Wednesday, July 30, 2008

Slow going....

You know C# is great and all, and you do code things faster, but the ground work reall does take some time to lay. I've found this at work as well where I use C# all the time, it just takes longer. When we started out current project it took us much longer than we thought it would to get the base application framework running. Of course once thats done you really do go quicker, and a few things are quicker right off the bat! I implemented a symbol table last night using my ISymbolTable interface, and using a few Dictionarys I was able to write it in about 15 minuets. In the past I've had to do a binary tree so I can do symbol lookups quickly, but Dictionarys in C# are very quick so I just dont have to worry about it.

I've also been slowly adding the basic 6502 dissassembler while at the same time trying to make it more C# than all the last versions. I've more or less just cut-and-pasted if from the old version (which is the same one I've been using since Minus4 DOS days!), so I want to make it a little prettier.

I decided a little while back that I just dont want to use C/C++ anymore unless i really have to, as C# and managed code is just so much nicer. I'm stuck with things like SNASM and Minus4 of course because they are pretty old and would be a major task to rewrite, and thats not something I want to do just now.

Anyways..... I'm slowly laying all the groundwork and I'm almost ready to start dissassembling stuff to the screen. Once I have that then steppng code will be the next big thing, but that appears to be a long way off for now. I'm actually looking forward to adding support for this to minus4 since while the debugger in Minus4 is actually one of the best in emulators, its still pretty poor. Also, once I have the module to do tracing in Minus4, I'll release that and see if i can't get someone to implement it in VICE and YAPE which would make my day.

(I also secretly hope that I can do a PC Engine module and get it added to Magic Engine, and possibly do a proper remote debugger for the real hardware too - one day!)

8 comments:

Anonymous said...

But isn't C# Microsoft/Windows only. That's a bit sad :(

Mike said...

No no, .NET is an open standard and theres a multiplatform version called MONO which will run on most platforms.

Whats more, it can run the built executable without the need to recompile, so running on a MAC (for example) should simply be a case of running mono with the supplied files.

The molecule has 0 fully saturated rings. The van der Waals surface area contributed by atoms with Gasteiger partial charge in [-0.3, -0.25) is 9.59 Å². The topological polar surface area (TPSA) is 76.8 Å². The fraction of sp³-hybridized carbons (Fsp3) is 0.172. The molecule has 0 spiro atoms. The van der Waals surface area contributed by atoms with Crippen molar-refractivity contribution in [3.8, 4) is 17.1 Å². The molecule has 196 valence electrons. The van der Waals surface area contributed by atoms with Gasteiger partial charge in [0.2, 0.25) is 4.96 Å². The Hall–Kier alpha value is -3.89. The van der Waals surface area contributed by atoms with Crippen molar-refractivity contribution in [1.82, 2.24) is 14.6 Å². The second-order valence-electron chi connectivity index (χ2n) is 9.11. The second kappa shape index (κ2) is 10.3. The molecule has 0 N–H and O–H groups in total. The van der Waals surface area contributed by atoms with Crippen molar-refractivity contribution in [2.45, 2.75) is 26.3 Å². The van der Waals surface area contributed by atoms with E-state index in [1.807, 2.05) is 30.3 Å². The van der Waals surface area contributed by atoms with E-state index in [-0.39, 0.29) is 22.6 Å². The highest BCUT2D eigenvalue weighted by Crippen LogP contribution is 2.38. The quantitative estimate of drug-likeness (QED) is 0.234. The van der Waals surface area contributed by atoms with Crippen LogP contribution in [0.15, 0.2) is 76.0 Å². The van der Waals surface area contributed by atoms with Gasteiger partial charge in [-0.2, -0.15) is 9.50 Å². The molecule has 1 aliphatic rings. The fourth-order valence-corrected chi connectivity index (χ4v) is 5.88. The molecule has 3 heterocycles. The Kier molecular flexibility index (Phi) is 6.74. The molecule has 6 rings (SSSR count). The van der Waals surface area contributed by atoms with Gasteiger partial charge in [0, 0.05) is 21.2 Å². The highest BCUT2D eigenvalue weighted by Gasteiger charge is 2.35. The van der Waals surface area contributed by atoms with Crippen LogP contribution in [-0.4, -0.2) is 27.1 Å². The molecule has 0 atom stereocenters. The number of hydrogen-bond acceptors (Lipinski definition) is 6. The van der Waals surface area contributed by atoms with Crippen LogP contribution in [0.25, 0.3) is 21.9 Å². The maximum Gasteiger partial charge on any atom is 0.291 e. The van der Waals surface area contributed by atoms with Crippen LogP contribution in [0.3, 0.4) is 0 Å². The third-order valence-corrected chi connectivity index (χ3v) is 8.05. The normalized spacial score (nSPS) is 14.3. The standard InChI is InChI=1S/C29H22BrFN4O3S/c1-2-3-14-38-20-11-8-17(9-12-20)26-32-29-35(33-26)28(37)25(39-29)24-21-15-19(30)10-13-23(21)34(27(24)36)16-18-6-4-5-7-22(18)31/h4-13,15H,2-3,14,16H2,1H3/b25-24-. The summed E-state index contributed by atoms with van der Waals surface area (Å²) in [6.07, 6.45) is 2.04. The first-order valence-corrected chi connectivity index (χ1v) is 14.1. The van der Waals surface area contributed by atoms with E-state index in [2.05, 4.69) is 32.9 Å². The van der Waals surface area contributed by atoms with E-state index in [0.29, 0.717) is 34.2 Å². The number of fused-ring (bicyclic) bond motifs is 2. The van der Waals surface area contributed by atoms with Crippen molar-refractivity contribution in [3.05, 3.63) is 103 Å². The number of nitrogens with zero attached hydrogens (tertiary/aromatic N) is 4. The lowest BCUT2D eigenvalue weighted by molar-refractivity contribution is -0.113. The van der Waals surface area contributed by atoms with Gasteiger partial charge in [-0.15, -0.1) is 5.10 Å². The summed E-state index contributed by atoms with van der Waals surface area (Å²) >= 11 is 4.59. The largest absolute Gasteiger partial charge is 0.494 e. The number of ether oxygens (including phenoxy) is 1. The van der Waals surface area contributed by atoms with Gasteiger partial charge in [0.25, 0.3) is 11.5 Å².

http://www.mono-project.com/Main_Page

nate said...

mike, I like python or ruby for most new apps I write. For the gui, I use wxWidgets or QT4. You get cross-platform and even faster coding that C# or Java since you get dynamic typing and no compile cycle.

Mike said...

I hate python; any language where white space is important is stupid! I havent used Ruby, but it looked okay. They're both .NET langauges and you can code them about the same speed I guess.

I dont like QT or anything like that, and the winforms stuff in C# is dead easy - particually what I need it for.

Sandro said...

Not all .NET programs run in Mono. I have looked at Ruby and it looks nice. I have never used Python. Why don't you code in Java? Not much different from C# and fully cross platform.

Sandro said...

BTW, is there a version of Snasm for Linux? thx

Mike said...

Mono is getting better all the time, and we use it a lot at work so Im pretty confident that if it doesn't work now, it will real soon. I beleive it now does basic windows forms (which is all I'm using) so it should have no problems with it. When I'm ready to release it I will test with mono and see what extra needs to be done to support it.

Man.... I can't even begin to tell you all the problems with Java! I've used it a fair bit in the past, but lets just say that while technically its similar, thats about all. It sucks - bigtime.

No, I dont have SNASM on Linux... perhaps one day, but not yet.

Tomaitheous said...

"I also secretly hope that I can do a PC Engine module and get it added to Magic Engine"

Or mednafen. It already has a full PCE/CD debugger. Plus, ME is pretty inaccurate with timings and opcode cycle times. Great for games, not so much for dev.